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The history of cinema has been celebrated many times over, but the history of how the cinema works – the nuts and bolts and scraps of celluloid that actually make it happen – is something that tends to get pushed to the wayside. Certainly, there are a number of decent books detailing the technological advances made over the last 150 years, not to mention a few blogs (such as David Bordwell’s excellent Observations on film art) that discuss cinematic technique as much as narrative content, but generally speaking the practical side of filmmaking is often left to experts and camera buffs, or else to the pages of specialty magazines like American Cinematographer.
In the brilliantly researched new exhibition at the Cinematheque Francaise entitled The Cinema Machine: From Melies to 3D (La Machine cinema: de Melies a la 3D), author and curator Laurent Mannoni attempts a fascinating retelling of movie history that eschews the films themselves in favor of the equipment that created them. It’s a vast, chronologically curated collection of cameras, projectors, sound recorders and other apparatuses dating from some of the earliest known specimens, such as Edison’s Kinetoscope from 1894, to the latest in digital gadgetry, including the Arri Alexa and a 360° virtual reality experience conceived in partnership with Google.
For newbies who only know the basics, there is much to discover among the machines presented – some of them still in operational mode, such as a massive 35mm projector screening excerpts from Jean-Luc Godard’s 1963 romantic tragedy Contempt. (The print contains plenty of authentic scratches for those still nostalgic for the days of analog projection.) And for experts looking to either refresh their knowledge or study models of cameras they’ve only seen in photos or textbooks, the magnitude of vintage material – most of it culled from the Cinematheque’s own collection, which is stored in a secret warehouse in Paris – allows for a deeper understanding of the evolution of film in purely technological terms.
Among the goodies on display are the 35mm Mitchell BNC, which became a studio standard in the mid-1930’s and was used by Orson Welles and his cameraman Gregg Toland to shoot Citizen Kane; a version of the Louma camera crane famously used by Roman Polanski on The Tenant (Polanski is serving as the “godfather” of the Cinematheque show); a 1977 prototype for a tiny Aaton camera conceived by Godard and bearing the inscription: “Jean-Luc Godard thought of you. And you?”; and one of the early Steadicam systems designed by Garrett Brown and memorably used for all those roving hallway shots on Stanley Kubrick’s The Shining.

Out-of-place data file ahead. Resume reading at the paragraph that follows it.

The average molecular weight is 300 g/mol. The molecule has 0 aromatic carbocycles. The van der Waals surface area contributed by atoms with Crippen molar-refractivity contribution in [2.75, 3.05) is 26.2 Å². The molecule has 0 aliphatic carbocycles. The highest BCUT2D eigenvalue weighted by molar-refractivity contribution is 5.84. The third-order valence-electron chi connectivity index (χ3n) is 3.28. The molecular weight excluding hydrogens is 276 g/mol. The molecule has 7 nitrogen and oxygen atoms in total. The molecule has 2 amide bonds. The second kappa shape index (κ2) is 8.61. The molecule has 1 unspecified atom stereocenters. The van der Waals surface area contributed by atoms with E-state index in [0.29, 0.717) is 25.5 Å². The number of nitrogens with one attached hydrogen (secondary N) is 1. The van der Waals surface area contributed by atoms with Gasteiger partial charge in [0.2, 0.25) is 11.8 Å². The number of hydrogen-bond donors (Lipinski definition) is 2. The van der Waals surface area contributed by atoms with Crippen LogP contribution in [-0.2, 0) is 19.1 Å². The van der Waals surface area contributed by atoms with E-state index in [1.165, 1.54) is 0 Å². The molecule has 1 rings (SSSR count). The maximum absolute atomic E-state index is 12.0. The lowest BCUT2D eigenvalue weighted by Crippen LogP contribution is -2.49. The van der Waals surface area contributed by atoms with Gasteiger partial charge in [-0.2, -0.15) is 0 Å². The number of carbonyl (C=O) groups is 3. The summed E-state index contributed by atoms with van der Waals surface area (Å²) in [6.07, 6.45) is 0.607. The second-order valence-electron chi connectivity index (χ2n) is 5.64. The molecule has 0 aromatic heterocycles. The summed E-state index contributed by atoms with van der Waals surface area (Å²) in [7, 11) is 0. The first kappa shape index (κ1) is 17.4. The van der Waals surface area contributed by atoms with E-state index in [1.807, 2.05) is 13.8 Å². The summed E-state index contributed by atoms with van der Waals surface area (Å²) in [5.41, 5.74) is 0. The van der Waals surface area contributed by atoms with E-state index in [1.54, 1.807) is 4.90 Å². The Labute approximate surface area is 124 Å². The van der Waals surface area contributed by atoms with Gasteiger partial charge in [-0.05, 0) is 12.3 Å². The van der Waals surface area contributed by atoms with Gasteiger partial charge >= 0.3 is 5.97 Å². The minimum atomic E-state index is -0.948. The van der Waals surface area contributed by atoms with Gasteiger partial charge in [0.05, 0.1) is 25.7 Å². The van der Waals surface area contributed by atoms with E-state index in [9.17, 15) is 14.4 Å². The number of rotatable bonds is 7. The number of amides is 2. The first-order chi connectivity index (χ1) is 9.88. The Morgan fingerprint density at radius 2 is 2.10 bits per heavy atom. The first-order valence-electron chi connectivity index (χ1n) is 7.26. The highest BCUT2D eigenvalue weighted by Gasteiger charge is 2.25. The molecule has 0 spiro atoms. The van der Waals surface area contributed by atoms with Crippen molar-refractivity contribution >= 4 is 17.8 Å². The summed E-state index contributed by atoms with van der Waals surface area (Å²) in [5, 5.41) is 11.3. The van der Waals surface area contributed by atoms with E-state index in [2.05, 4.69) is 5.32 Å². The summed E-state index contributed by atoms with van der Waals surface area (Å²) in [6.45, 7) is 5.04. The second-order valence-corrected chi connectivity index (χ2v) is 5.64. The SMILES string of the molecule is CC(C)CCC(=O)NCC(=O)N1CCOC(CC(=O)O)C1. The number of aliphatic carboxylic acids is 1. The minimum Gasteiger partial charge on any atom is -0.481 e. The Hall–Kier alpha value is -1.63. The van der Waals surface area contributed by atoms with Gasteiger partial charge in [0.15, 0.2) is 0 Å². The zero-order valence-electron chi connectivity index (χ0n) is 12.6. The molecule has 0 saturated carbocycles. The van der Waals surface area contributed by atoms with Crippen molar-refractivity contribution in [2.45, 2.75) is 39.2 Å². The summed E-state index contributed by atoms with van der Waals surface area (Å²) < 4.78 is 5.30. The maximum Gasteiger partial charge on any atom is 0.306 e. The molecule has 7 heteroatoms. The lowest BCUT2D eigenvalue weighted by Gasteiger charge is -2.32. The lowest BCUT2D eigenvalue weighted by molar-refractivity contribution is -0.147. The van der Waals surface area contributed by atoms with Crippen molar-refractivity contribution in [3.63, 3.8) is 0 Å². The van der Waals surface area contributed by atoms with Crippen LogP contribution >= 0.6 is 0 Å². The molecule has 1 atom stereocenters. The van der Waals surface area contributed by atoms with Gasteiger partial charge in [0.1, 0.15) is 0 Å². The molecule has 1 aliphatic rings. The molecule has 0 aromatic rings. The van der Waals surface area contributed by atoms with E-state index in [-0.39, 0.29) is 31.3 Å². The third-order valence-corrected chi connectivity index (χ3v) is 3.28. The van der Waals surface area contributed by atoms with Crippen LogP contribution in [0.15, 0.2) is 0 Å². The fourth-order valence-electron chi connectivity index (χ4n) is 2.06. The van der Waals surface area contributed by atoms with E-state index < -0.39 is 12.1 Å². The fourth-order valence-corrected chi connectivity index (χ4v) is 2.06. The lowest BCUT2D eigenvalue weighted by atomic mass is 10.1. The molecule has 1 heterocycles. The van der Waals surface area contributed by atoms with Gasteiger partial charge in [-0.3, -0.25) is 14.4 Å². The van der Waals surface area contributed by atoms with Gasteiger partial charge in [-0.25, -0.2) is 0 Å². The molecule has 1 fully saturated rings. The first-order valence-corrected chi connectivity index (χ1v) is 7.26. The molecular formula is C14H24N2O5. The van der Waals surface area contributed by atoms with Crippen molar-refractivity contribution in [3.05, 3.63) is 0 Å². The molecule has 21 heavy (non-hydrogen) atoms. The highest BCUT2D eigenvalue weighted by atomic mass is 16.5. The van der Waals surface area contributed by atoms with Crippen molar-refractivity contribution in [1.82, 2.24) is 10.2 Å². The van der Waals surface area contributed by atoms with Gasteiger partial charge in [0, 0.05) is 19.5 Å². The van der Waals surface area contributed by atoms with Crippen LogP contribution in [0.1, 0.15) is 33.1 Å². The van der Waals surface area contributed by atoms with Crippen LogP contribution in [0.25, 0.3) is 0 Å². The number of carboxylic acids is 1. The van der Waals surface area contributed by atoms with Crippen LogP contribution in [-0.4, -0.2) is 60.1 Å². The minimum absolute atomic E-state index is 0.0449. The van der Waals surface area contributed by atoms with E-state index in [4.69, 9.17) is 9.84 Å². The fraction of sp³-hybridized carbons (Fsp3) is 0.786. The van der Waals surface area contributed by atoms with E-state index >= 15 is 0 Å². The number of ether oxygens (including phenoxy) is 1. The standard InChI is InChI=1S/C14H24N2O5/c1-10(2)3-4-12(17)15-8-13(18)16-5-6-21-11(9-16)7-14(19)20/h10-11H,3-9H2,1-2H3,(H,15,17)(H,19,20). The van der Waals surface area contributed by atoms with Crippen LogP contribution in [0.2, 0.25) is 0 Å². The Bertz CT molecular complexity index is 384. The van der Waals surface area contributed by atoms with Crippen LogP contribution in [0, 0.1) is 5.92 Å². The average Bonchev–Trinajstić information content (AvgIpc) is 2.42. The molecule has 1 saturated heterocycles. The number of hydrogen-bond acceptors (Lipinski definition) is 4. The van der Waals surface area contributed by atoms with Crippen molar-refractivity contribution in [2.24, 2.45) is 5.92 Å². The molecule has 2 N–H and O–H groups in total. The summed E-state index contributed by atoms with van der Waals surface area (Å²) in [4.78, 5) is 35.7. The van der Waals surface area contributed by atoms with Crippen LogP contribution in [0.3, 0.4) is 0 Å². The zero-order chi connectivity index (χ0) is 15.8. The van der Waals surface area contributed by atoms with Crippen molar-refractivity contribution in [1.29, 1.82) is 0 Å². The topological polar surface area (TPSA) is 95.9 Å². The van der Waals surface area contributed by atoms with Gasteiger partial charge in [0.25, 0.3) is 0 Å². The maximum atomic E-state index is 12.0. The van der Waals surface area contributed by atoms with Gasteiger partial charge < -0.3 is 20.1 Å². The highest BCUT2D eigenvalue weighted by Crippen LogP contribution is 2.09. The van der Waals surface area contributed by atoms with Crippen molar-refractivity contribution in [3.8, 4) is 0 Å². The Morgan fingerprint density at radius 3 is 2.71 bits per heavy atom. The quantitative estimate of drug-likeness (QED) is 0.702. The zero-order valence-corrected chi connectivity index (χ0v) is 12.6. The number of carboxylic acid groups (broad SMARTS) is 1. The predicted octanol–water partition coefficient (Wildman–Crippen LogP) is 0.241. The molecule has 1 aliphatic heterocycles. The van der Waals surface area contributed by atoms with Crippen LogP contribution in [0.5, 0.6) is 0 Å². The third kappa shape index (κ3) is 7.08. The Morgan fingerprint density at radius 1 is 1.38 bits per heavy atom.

One notable part of the exhibition presents dozens of celluloid strips to chronicle projection formats used over the last century, from the box-like gauges of silent and early sound films (1.33 and the “Academy” 1.37 ratio popular in the 1930’s and ‘40’s) to the various widescreen processes from the 1950’s onwards – CinemaScope, Superscope, VistaVision, Cinerama, Cinerama 70 and IMAX, to name a few – all of them developed to rival the growing dominance of television starting after World War II.
Indeed, as radio, television and now digital devices have proved a constant threat to theatrical moviegoing, the film industry has strived over the years to provide the biggest screen experience possible – what’s known in French as “le cinema integral,” or “total cinema.” Incarnations of total cinema include experimental projection systems such as the Panrama (a precursor to IMAX developed in France) and 3D, which we learn was an invention dating back to the mid-19th century. (A scene from Alfonso Cuaron’s Gravity is projected at the end of the exhibition to show just how far 3D has come.)
As the French critic Andre Bazin once wrote, total cinema was really a “myth” that inspired pioneers like Edison, the Lumiere Brothers and George Melies (whose first 35mm camera from 1896 opens up the show) to find better and better ways of capturing the world around them. Each new device, from the earliest wooden box cameras to state of the art digital equipment like the Alexa 65 (a 6.5K pixel camera used on The Revenant and the upcoming Rogue One), is meant to bring filmmakers closer to that dream.
In The Cinema Machine, the myth becomes a reality in the tangible sense that you can see – though not touch! – all the inventions that have carried the movies to where they are right now, whether you like that place or not. (Mannoni doesn’t pass judgment on the gradual demise of film in favor of digital, but rather shows digital as yet another technological development in a process that is over 100 years and counting.) And for fans of Godard or Kubrick or Welles or the Lumieres, the show is a chance to study the tools of their favorite artists and to learn how those tools evolved over time. It’s a rare case of being able to switch positions and gaze at the camera, just as the camera gazes at us.
Curator: Laurent Mannoni
Runs: October 5, 2016 – January 29, 2017
Location: Cinematheque Francaise, 51, rue de Bercy, 75012 Paris, France
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